At issue is control of the Senate, which will (probably) be decided on January 5 — in Georgia. With its two Senate seats still up for grabs, Georgia has become the new, unlikely battleground where the fate of Biden’s prospective presidency will be decided.
The Democrats, of course, hope to win both seats, which would split the Senate 50-50, giving them control of the Senate’s legislative machinery and the opportunity to force through any legislation they want (if they can maintain sufficient party discipline to do so). If they win even one seat, they might still be able to recruit a wavering Republican senator like Lisa Murkowski or Susan Collins to give them the majority. A little pork-barrel goes a long way in a state like Alaska or Maine.
A razor-thin Democratic sweep of the Presidency (still disputed), the House of Representatives (222-212 with one race as yet undeclared), and the Senate (50-50 with Vice President Kamala Harris casting the tiebreaker) would give the Democratic Party the opportunity to remake the country (or at least the federal government) in its own image. And that must be Joe Biden’s greatest nightmare.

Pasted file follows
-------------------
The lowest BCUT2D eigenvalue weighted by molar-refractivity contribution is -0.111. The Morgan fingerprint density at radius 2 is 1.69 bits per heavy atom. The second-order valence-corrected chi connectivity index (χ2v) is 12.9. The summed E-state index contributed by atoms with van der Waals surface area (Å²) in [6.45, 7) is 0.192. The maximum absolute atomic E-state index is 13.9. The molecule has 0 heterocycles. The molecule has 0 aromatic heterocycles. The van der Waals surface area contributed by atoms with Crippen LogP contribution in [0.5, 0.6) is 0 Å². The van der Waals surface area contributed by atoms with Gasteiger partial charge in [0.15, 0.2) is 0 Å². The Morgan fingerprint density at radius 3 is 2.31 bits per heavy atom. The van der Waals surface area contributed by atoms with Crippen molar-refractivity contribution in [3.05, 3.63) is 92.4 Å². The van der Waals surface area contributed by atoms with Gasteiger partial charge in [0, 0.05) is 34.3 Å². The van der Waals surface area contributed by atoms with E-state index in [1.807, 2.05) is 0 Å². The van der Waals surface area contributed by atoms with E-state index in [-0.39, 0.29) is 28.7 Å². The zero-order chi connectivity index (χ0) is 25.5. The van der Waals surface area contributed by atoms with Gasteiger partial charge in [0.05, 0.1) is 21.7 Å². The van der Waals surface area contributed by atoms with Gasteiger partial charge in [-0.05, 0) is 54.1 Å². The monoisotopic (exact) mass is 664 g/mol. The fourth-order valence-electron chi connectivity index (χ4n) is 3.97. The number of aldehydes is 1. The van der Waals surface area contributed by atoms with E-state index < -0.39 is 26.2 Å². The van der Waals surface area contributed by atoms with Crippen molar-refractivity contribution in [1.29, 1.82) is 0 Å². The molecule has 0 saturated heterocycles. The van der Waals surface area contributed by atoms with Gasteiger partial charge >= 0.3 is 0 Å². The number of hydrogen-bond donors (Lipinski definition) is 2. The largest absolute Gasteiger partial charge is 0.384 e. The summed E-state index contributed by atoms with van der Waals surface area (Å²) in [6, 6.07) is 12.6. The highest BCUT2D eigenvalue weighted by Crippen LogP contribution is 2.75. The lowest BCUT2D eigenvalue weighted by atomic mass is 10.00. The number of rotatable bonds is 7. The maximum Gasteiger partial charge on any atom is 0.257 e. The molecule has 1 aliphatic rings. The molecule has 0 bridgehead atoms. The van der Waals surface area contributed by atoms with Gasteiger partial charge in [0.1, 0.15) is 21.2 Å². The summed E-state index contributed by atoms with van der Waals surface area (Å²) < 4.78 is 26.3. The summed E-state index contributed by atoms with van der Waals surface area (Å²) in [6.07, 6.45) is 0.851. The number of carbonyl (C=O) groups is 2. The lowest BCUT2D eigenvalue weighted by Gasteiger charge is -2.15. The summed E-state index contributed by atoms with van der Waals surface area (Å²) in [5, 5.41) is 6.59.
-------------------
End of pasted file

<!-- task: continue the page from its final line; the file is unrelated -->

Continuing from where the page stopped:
In ordinary times, a bare majority is not enough to pass sweeping institutional changes. But these are not ordinary times. For four years, Democratic Party activists have characterized Donald Trump and his administration as racist, fascist, and militarist, as the end of American democracy and a threat to the entire planet. A mere change in style at the top of the system won’t come close to satisfying these Democratic stalwarts. They want systemic change — and with the Democrats in charge of the White House and both branches of Congress, it will be difficult for Biden to tell them no.
And yet, Biden presumably doesn’t want to go down in history as the radical president who packed the Supreme Court by appointing half a dozen new justices on 51-50 Senate votes. He may also be reluctant to pack the Senate by ramming through statehood for Puerto Rico and the District of Columbia. There are even demands for him to increase the membership of the House of Representatives, perhaps tripling the number of house members from 435 to 1275. Should he do so, it would accomplish a back-door Electoral College reform, dramatically reducing the relative vote of low-population states that tend to vote Republican.
For all the accusations of anti-democratic tendencies that have been leveled at Trump, it’s the policies of his critics that would change the rules of American democracy to give their party a long-term (and perhaps permanent) electoral advantage. Were Biden to give in to the demands of his Democratic Party base, he would become in reality what Trump has only ever been in effigy: an American dictator. Publicly, he still has to campaign to win the Senate. Privately, he must be secretly hoping that his party doesn’t win.